Thursday, May 11, 2017

Giving The First To Hashem

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The Haftora for parshas Emor, is prophecy from our prophet Yechezkel about the Third Temple. It tells us who will be the Kohanim and laws pertaining to the Kohanim, from how their hair should be cut, to whom they could marry. They need to be pillars of the community, teaching laws of purity and impurity, and settling disputes. They don't receive a portion of the land, their portion is the great honor of serving Hashem in the Temple, which is reserved for them and no one else. It tells us that everything that we consecrate to Hashem, goes to the Kohanim. It continues to say, that we should give Hashem our first fruits and the first of our dough, the mitzvah of challah, which is given to the Kohanim, and that it will bring blessing to the home. It closes by saying that the Kohanim should be careful not to eat from a neveila, which is an animal that died without kosher slaughter, or from a treifa, an animal that wouldn't have lived through the year.

The connection to our parsha, is that parshas Emor begins with many of these laws pertaining to the Kohanim, Including the last one about not eating from neveila or a treifa. Emor concludes with the holidays, and even though they are not discussed in the Haftora, they are mentioned in the laws of the Kohanim.

The Haftora begins with, "And the Kohanim the Leviim." Why are the Kohanim called Leviim? Who will serve as the Kohanim in the Third Temple? "

The simple explanation, is that it means, the Kohanim which are from the tribe of Levi.

The Arizal says that today's leviim will become Kohanim when Moshiach comes. However this brings up some questions. In the Yom Tov Mussaf prayer, we say about Moshiach's times, "The Kohanim will return to their services, and the Leviim to their singing and music playing." On top of that, the Rambam tells us that the Torah won't change when Moshiach comes. So how could the Leviim become Kohanim?

The answer is, that the souls of leviim will be born to Kohanim. You may ask, "If they are born to Kohanim, then they are not Leviim anyway, so what is the meaning of the Leviim becoming Kohanim?

To understand this, you first have to understand the difference between the nature of the Kohen and his soul, and a Levi and his soul.

The nature of a Kohen is to be a "man of kindness," to be giving. The idea of his Temple service, was to draw down G-dliness to the people. They could do this because their souls came from the attribute of water. Just as the nature of water is to go down from the highest to the lowest place and give its sustenance, so was the job of a Kohen, to draw G-dliness from above to the world below, filling the people with love and awe of Hashem. On the other hand, the nature of a Levi is one of yearning to go higher. Their service was singing and playing music, which created a yearning in others to want to get closer to Hashem. Their souls are from the attribute of fire, always rising, yearning to go up and become one with its source.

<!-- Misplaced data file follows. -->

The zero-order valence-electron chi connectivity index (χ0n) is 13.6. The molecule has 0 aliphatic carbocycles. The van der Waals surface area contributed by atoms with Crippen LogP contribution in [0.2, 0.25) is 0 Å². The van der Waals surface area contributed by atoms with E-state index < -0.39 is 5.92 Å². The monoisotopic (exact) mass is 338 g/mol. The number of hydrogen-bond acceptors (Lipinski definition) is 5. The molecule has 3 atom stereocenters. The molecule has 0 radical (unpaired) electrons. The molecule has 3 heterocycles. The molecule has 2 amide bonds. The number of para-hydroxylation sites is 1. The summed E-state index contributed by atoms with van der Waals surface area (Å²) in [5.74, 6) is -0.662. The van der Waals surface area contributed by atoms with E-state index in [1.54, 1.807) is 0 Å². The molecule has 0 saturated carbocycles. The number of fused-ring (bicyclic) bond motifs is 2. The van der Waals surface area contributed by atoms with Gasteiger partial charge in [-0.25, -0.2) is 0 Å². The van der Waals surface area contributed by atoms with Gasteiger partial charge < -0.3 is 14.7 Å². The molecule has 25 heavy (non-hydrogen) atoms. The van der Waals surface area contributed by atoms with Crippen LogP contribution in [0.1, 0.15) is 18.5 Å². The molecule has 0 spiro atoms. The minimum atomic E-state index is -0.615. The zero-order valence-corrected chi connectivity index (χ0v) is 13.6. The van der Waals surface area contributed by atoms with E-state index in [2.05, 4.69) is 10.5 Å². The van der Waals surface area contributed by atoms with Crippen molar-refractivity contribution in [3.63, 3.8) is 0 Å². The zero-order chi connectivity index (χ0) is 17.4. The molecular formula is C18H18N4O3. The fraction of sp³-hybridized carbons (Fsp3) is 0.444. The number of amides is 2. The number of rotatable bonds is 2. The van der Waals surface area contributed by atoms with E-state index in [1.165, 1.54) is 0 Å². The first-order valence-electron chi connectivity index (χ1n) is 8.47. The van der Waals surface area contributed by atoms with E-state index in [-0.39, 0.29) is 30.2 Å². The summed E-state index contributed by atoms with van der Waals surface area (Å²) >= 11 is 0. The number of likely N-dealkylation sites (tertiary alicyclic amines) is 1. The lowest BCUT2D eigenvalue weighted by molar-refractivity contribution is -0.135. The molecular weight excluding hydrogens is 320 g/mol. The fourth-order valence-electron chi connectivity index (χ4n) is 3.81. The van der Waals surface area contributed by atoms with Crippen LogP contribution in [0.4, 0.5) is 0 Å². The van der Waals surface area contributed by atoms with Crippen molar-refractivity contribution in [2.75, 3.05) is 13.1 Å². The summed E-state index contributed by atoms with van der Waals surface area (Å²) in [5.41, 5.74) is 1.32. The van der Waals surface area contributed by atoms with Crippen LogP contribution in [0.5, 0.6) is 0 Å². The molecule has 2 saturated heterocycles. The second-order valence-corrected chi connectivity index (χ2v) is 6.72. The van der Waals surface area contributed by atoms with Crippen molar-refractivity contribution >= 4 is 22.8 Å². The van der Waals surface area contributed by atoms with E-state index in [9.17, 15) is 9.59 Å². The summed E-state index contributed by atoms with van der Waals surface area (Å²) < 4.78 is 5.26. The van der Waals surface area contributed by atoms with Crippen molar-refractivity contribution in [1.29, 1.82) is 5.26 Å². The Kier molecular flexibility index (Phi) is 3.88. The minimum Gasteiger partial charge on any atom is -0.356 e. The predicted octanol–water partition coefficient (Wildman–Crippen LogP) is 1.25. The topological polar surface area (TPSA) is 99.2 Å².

The difference between these two types of service, is that when you draw G-dliness down to the people, you inspire them, and for the moment they experience a closeness to Hashem. However when the inspiration wears off, nothing has changed, the people go back to their old selves. On the other hand, when you create a yearning in the people from below, to want to get closer to Hashem, you are creating a yearning in them to really change who they are. This kind of change is everlasting.

Right now, the job of a Kohen is to draw G-dliness down to the people, but when Moshiach comes, that won't be necessary, because the world will be full of G-dliness. The job of the Kohen will become to create a yearning in the people to become even closer to Hashem. Being that it is not in their nature to do that, Hashem will give them souls of Leviim, souls of fire, so it will become their nature.

There is one more opinion of who will be the Kohanim. Originally the first born son of every family, was meant to be a Kohen. But because they took part in the sin of the golden calf, it was taken away from them, and given to the tribe of Levi. When Moshiach comes, there will no longer be any trace of the sin of the golden calf left in the world. That will once again create an opening for first borns to become Kohanim. But didn't we say that the Kohanim will continue to be Kohanim? How could the first borns become the Kohanim?